Nurses across the UK have voted to strike in their first national action over a pay dispute, a media report said on Sunday.
The strike ballot among more than 300,000 members of the Royal College of Nursing (RCN) was the biggest in the union's 106-year history.
"Our strike action will be as much for patients as it is for nurses -- we have their support in doing this," secretary Pat Cullen said.
Although counting is still underway, the domestic PA news agency reported that RCN officials believed enough members had voted for winter industrial action, which is set to take place within a few weeks, possibly before Christmas.
The RCN is campaigning for a pay rise of five percent above the soaring inflation.
The exact nature of the strike is yet to be determined, but is likely to disrupt operations and appointments even as patients are already facing record waiting lists.
"This will see the majority of services taken out, and picket lines across the country," a union source told the Observer newspaper.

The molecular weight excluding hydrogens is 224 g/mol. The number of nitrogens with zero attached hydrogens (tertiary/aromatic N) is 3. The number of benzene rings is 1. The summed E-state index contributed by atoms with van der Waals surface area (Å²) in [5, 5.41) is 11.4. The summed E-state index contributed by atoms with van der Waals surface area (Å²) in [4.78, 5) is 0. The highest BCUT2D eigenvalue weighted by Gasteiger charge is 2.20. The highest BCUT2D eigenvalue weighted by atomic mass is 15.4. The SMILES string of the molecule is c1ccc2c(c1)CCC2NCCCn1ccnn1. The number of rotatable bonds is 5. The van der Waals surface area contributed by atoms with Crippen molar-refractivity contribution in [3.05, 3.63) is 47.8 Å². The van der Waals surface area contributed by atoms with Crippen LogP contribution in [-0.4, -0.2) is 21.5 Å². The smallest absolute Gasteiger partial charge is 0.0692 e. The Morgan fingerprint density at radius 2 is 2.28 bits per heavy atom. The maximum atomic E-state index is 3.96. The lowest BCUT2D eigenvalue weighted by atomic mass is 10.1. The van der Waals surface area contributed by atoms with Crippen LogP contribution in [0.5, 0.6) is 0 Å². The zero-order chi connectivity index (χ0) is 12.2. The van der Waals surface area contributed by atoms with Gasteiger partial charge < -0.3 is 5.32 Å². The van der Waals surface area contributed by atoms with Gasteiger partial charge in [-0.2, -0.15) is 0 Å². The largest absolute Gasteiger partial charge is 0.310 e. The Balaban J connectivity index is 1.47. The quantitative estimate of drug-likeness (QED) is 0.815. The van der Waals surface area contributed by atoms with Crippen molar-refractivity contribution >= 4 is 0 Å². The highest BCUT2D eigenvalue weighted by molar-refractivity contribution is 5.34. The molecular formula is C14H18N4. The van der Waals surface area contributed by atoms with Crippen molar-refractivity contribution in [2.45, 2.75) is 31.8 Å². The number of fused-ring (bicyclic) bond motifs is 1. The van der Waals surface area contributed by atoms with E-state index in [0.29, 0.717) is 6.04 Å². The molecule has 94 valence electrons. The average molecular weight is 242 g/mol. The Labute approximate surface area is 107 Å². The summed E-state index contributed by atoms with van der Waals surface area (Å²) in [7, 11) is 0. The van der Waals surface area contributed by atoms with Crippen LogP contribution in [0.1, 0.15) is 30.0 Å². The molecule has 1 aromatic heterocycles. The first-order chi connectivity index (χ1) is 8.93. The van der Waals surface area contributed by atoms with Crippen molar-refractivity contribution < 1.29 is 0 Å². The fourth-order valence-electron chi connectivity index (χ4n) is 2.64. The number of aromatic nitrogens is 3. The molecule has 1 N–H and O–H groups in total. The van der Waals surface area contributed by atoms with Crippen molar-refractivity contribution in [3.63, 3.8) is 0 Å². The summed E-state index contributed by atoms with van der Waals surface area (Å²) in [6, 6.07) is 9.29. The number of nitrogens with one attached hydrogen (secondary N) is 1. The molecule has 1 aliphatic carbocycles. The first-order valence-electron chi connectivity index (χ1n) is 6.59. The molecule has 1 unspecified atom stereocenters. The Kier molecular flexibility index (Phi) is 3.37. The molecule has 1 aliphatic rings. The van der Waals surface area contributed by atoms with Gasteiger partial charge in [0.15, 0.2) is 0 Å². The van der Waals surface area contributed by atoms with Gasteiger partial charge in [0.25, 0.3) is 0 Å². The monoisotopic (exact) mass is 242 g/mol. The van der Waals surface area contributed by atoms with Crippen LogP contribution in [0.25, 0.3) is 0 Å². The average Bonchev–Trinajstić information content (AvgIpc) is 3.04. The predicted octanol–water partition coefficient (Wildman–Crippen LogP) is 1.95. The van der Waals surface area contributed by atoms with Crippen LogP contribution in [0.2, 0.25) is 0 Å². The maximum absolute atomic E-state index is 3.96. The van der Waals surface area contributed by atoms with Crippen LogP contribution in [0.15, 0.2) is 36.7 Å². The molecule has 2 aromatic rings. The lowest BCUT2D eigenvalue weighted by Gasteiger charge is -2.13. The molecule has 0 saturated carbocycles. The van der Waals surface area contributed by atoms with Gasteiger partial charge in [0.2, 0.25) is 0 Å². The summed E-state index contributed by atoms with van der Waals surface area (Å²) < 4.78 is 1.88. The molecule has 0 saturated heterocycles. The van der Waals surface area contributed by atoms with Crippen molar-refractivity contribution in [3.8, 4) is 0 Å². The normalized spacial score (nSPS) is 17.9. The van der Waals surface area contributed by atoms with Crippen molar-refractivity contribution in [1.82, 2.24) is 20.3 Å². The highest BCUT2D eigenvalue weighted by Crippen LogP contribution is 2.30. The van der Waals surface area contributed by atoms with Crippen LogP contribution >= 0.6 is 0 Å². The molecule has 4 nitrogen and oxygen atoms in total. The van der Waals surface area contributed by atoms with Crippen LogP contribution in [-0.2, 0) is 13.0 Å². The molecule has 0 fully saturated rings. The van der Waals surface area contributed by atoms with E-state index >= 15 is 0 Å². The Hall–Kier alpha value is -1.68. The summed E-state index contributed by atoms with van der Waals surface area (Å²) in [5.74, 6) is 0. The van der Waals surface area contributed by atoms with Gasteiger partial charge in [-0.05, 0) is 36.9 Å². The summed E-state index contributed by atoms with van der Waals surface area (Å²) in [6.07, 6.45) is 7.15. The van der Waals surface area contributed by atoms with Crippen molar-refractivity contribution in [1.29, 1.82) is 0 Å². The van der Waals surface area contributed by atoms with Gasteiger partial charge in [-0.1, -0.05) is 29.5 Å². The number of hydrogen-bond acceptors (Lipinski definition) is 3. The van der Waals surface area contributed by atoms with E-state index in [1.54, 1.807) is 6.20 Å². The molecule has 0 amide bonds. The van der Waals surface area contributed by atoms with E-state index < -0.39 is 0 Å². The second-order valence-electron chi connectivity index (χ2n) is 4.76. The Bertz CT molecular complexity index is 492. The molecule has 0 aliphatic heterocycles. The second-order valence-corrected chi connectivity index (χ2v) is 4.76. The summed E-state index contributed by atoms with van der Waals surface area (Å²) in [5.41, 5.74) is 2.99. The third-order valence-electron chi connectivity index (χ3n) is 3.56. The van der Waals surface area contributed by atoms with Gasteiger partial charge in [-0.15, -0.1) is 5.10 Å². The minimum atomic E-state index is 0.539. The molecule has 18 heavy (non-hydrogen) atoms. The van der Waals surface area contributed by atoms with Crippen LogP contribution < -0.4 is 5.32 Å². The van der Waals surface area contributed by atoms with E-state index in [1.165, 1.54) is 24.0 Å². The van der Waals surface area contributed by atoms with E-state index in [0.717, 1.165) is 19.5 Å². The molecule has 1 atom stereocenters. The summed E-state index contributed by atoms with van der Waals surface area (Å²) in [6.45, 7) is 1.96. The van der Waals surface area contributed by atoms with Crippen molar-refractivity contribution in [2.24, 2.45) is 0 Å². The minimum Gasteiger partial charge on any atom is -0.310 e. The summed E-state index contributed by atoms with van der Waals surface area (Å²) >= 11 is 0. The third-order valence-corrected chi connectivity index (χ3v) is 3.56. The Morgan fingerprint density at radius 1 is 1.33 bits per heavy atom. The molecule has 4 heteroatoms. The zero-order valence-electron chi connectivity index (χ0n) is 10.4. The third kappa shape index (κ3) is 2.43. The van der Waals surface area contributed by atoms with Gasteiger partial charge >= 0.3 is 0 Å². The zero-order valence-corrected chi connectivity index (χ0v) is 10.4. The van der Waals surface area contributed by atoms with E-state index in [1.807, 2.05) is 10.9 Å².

It also comes as Prime Minister Rishi Sunak and Chancellor Jeremy Hunt already face the huge challenge of tackling a 50 billion pound ($57 billion) hole in public finances.
The UK, which is struggling with a cost of living crisis, has seen a wave of industrial action in recent months.
Tens of thousands of staff in various industries -- from the postal and legal systems to ports and telecommunications -- have gone one strike across Britain since the summer.
The RCN said there were record nursing vacancies as 25,000 nursing staff around the UK left the Nursing and Midwifery Council register in the last year.
Recent analysis showed an experienced nurse's salary has fallen by 20 percent in real terms since 2010, and the RCN said the goodwill and expertise of nursing staff was being "exploited" by governments across the UK.